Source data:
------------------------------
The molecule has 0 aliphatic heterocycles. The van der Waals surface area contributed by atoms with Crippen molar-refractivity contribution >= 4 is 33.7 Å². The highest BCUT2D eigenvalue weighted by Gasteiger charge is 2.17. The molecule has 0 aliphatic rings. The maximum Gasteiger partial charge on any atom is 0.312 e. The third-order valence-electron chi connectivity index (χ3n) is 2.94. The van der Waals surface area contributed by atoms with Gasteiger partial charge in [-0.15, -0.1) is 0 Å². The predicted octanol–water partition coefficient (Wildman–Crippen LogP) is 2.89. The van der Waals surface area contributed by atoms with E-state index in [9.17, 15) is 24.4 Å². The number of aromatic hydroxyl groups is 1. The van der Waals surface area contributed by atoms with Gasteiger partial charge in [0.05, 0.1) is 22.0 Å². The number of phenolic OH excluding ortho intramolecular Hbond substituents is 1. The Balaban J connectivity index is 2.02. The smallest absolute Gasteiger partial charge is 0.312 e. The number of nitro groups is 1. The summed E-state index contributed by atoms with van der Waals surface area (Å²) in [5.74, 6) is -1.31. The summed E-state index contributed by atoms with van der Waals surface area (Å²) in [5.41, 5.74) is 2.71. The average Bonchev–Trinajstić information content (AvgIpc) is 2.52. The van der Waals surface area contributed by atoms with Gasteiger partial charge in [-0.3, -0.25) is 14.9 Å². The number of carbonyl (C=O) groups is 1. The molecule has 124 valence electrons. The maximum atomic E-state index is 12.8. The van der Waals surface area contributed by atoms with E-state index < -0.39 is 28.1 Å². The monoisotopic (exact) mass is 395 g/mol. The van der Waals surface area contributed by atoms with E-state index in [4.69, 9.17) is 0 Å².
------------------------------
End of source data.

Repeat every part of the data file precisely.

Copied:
The molecule has 0 aliphatic heterocycles. The van der Waals surface area contributed by atoms with Crippen molar-refractivity contribution >= 4 is 33.7 Å². The highest BCUT2D eigenvalue weighted by Gasteiger charge is 2.17. The molecule has 0 aliphatic rings. The maximum Gasteiger partial charge on any atom is 0.312 e. The third-order valence-electron chi connectivity index (χ3n) is 2.94. The van der Waals surface area contributed by atoms with Gasteiger partial charge in [-0.15, -0.1) is 0 Å². The predicted octanol–water partition coefficient (Wildman–Crippen LogP) is 2.89. The van der Waals surface area contributed by atoms with E-state index in [9.17, 15) is 24.4 Å². The number of aromatic hydroxyl groups is 1. The van der Waals surface area contributed by atoms with Gasteiger partial charge in [0.05, 0.1) is 22.0 Å². The number of phenolic OH excluding ortho intramolecular Hbond substituents is 1. The Balaban J connectivity index is 2.02. The smallest absolute Gasteiger partial charge is 0.312 e. The number of nitro groups is 1. The summed E-state index contributed by atoms with van der Waals surface area (Å²) in [5.74, 6) is -1.31. The summed E-state index contributed by atoms with van der Waals surface area (Å²) in [5.41, 5.74) is 2.71. The average Bonchev–Trinajstić information content (AvgIpc) is 2.52. The van der Waals surface area contributed by atoms with Gasteiger partial charge in [-0.3, -0.25) is 14.9 Å². The number of carbonyl (C=O) groups is 1. The molecule has 124 valence electrons. The maximum atomic E-state index is 12.8. The van der Waals surface area contributed by atoms with E-state index < -0.39 is 28.1 Å². The monoisotopic (exact) mass is 395 g/mol. The van der Waals surface area contributed by atoms with E-state index in [4.69, 9.17) is 0 Å².